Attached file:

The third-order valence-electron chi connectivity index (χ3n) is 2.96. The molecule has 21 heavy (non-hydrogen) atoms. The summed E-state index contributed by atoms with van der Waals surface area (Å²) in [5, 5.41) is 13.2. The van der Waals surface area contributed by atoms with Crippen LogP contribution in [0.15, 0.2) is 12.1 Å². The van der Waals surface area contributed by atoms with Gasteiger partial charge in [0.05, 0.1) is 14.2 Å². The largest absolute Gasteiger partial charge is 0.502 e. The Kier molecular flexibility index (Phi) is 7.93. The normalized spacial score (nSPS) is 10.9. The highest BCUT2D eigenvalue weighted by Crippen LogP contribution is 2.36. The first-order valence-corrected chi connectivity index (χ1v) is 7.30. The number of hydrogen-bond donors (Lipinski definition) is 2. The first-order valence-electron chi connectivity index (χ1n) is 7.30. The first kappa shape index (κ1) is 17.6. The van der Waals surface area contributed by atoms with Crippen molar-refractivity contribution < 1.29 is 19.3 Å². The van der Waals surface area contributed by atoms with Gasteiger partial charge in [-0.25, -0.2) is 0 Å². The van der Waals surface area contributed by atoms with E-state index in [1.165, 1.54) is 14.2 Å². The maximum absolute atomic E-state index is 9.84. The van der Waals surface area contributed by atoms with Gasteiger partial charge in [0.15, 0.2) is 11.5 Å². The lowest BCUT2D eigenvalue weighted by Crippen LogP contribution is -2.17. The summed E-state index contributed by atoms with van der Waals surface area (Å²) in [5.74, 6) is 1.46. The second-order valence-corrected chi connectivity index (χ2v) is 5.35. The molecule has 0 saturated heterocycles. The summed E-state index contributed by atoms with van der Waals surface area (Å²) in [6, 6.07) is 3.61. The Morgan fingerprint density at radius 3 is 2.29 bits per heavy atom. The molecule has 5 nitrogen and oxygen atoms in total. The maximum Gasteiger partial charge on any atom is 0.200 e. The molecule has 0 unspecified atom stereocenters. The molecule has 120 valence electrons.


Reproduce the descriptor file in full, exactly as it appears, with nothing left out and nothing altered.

The third-order valence-electron chi connectivity index (χ3n) is 2.96. The molecule has 21 heavy (non-hydrogen) atoms. The summed E-state index contributed by atoms with van der Waals surface area (Å²) in [5, 5.41) is 13.2. The van der Waals surface area contributed by atoms with Crippen LogP contribution in [0.15, 0.2) is 12.1 Å². The van der Waals surface area contributed by atoms with Gasteiger partial charge in [0.05, 0.1) is 14.2 Å². The largest absolute Gasteiger partial charge is 0.502 e. The Kier molecular flexibility index (Phi) is 7.93. The normalized spacial score (nSPS) is 10.9. The highest BCUT2D eigenvalue weighted by Crippen LogP contribution is 2.36. The first-order valence-corrected chi connectivity index (χ1v) is 7.30. The number of hydrogen-bond donors (Lipinski definition) is 2. The first-order valence-electron chi connectivity index (χ1n) is 7.30. The first kappa shape index (κ1) is 17.6. The van der Waals surface area contributed by atoms with Crippen molar-refractivity contribution < 1.29 is 19.3 Å². The van der Waals surface area contributed by atoms with Gasteiger partial charge in [-0.25, -0.2) is 0 Å². The van der Waals surface area contributed by atoms with E-state index in [1.165, 1.54) is 14.2 Å². The maximum absolute atomic E-state index is 9.84. The van der Waals surface area contributed by atoms with Gasteiger partial charge in [0.15, 0.2) is 11.5 Å². The lowest BCUT2D eigenvalue weighted by Crippen LogP contribution is -2.17. The summed E-state index contributed by atoms with van der Waals surface area (Å²) in [5.74, 6) is 1.46. The second-order valence-corrected chi connectivity index (χ2v) is 5.35. The molecule has 0 saturated heterocycles. The summed E-state index contributed by atoms with van der Waals surface area (Å²) in [6, 6.07) is 3.61. The Morgan fingerprint density at radius 3 is 2.29 bits per heavy atom. The molecule has 5 nitrogen and oxygen atoms in total. The maximum Gasteiger partial charge on any atom is 0.200 e. The molecule has 0 unspecified atom stereocenters. The molecule has 120 valence electrons.